In his director’s note for “Nick & Zoe”—a scramble of sentiments any one of which I agree with but contextualized next to each other read like a teenage philosopher’s manifesto—Adam Webster notes that “being true passes for radical.”
“Radical” can mean many things. But on the level of the fundamental, the radical changes the core of something. That’s what artists are about: communicating a Radical Truth that has far-reaching and deep-seated consequences.
With an all-white cast as well as a cis white male director and playwright, “Nick & Zoe” isn’t on the search for truth. Instead, it’s guided by blue-collar white dude Nick “telling it like it is” and misguided, pampered, privileged Zoe listening to his wisdom and succumbing to his rugged charms. To call this show a male power fantasy would be accurate and would also fall short of how frustrating it is. Nick is portrayed as a paragon of masculine virtue and violent catharsis: he literally kills Zoe’s boyfriend and then pisses on the chest of a corpse after having sex with her.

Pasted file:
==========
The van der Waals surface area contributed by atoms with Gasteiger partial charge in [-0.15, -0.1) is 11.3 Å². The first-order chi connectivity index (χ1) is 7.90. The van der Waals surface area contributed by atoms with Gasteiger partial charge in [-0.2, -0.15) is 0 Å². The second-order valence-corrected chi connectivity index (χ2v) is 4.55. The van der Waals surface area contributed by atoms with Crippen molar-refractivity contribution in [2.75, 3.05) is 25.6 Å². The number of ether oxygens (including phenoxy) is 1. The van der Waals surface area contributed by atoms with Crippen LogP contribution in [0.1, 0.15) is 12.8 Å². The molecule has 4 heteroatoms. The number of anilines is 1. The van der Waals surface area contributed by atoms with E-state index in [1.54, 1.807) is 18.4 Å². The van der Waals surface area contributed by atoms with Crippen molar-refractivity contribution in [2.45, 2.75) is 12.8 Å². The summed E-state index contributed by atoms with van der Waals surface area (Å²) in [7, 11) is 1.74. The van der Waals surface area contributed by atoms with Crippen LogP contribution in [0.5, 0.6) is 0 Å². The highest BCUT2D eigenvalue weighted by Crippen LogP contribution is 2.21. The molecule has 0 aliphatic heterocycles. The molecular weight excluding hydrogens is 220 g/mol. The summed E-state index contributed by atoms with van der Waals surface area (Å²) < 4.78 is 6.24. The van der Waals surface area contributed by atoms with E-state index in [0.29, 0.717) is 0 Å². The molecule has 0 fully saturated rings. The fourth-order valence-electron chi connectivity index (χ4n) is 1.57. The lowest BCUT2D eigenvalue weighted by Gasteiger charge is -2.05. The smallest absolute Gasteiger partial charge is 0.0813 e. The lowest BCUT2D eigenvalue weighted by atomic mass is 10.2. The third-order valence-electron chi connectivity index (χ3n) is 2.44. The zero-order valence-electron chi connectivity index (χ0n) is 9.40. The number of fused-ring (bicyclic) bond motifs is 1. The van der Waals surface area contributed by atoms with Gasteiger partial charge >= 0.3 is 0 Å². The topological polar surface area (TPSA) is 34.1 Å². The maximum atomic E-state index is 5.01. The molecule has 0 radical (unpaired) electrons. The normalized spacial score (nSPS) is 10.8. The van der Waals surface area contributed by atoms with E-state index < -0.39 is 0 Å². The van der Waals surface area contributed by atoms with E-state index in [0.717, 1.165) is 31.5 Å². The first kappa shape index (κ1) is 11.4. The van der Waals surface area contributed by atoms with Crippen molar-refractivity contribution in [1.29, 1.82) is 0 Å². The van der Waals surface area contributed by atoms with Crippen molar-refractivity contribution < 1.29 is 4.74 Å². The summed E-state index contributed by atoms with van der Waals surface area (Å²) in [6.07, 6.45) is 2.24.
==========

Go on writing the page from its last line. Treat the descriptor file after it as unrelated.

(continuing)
Of course, we can’t not talk about Zoe whose delicate, politically correct ideas of the world are well-intentioned but fundamentally flawed because she can only maintain them by the haze of lies and half-truths she tells to herself and Nick. The fear of truth is the moral flaw in “Nick & Zoe.” In a work of fiction, that means calling the wrath of the gods on yourself and so Zoe is blamed for Nick’s actions. She does not mean any of the things she says, she can only want to mean them, leaving Nick as the only person with any authenticity to what he’s saying, meaning: “White man, keep speaking the truth.”
Webster’s note again: “…we are entrenched, and we are ill-equipped to deal with nuance. But in the nuance lies the debate. The debate about class. About status. About power.” “Nick & Zoe” lacks that nuance, leaving us with white men waxing empty philosophy, wanting to be validated for provocation. (Jay Van Ort)
the side project at McKaw Theater, 1439 West Jarvis, (773)340-0140, thesideproject.net, $15-$20. Through September 29.